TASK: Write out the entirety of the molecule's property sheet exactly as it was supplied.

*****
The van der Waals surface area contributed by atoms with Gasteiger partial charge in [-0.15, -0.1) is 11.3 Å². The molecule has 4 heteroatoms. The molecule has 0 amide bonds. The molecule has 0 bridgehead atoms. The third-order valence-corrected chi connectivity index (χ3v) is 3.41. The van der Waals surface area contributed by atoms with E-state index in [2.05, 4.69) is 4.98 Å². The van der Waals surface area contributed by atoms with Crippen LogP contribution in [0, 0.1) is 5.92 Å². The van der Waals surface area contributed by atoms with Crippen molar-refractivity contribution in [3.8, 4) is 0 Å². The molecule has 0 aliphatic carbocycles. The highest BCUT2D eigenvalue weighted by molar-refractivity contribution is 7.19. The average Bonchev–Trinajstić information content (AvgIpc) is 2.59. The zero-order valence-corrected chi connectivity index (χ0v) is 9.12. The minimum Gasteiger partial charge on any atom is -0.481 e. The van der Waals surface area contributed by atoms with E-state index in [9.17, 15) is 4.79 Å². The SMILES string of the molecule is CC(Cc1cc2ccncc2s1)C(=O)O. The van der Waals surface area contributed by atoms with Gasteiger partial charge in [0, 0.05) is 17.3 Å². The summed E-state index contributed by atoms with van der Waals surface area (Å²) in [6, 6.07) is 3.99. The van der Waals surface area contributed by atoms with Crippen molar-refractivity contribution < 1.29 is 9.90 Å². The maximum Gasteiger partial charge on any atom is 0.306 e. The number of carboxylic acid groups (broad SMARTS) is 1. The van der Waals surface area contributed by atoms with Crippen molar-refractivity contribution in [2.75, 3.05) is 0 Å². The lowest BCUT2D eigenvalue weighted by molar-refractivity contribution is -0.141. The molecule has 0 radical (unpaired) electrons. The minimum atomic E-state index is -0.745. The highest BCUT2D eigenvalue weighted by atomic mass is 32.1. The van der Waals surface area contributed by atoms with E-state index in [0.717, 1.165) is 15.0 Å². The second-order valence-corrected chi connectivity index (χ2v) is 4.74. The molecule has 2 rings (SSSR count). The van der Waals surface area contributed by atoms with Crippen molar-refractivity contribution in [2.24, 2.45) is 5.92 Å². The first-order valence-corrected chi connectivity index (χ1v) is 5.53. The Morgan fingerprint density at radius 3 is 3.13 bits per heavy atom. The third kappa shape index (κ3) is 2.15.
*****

The van der Waals surface area contributed by atoms with Gasteiger partial charge in [-0.15, -0.1) is 11.3 Å². The molecule has 4 heteroatoms. The molecule has 0 amide bonds. The molecule has 0 bridgehead atoms. The third-order valence-corrected chi connectivity index (χ3v) is 3.41. The van der Waals surface area contributed by atoms with E-state index in [2.05, 4.69) is 4.98 Å². The van der Waals surface area contributed by atoms with Crippen LogP contribution in [0, 0.1) is 5.92 Å². The van der Waals surface area contributed by atoms with Crippen molar-refractivity contribution in [3.8, 4) is 0 Å². The molecule has 0 aliphatic carbocycles. The highest BCUT2D eigenvalue weighted by molar-refractivity contribution is 7.19. The average Bonchev–Trinajstić information content (AvgIpc) is 2.59. The zero-order valence-corrected chi connectivity index (χ0v) is 9.12. The minimum Gasteiger partial charge on any atom is -0.481 e. The van der Waals surface area contributed by atoms with E-state index in [9.17, 15) is 4.79 Å². The SMILES string of the molecule is CC(Cc1cc2ccncc2s1)C(=O)O. The van der Waals surface area contributed by atoms with Gasteiger partial charge in [0, 0.05) is 17.3 Å². The summed E-state index contributed by atoms with van der Waals surface area (Å²) in [6, 6.07) is 3.99. The van der Waals surface area contributed by atoms with Crippen molar-refractivity contribution < 1.29 is 9.90 Å². The maximum Gasteiger partial charge on any atom is 0.306 e. The number of carboxylic acid groups (broad SMARTS) is 1. The van der Waals surface area contributed by atoms with Crippen molar-refractivity contribution in [2.75, 3.05) is 0 Å². The lowest BCUT2D eigenvalue weighted by molar-refractivity contribution is -0.141. The molecule has 0 radical (unpaired) electrons. The minimum atomic E-state index is -0.745. The highest BCUT2D eigenvalue weighted by atomic mass is 32.1. The van der Waals surface area contributed by atoms with E-state index in [0.717, 1.165) is 15.0 Å². The second-order valence-corrected chi connectivity index (χ2v) is 4.74. The molecule has 2 rings (SSSR count). The van der Waals surface area contributed by atoms with Crippen molar-refractivity contribution in [2.24, 2.45) is 5.92 Å². The first-order valence-corrected chi connectivity index (χ1v) is 5.53. The Morgan fingerprint density at radius 3 is 3.13 bits per heavy atom. The third kappa shape index (κ3) is 2.15.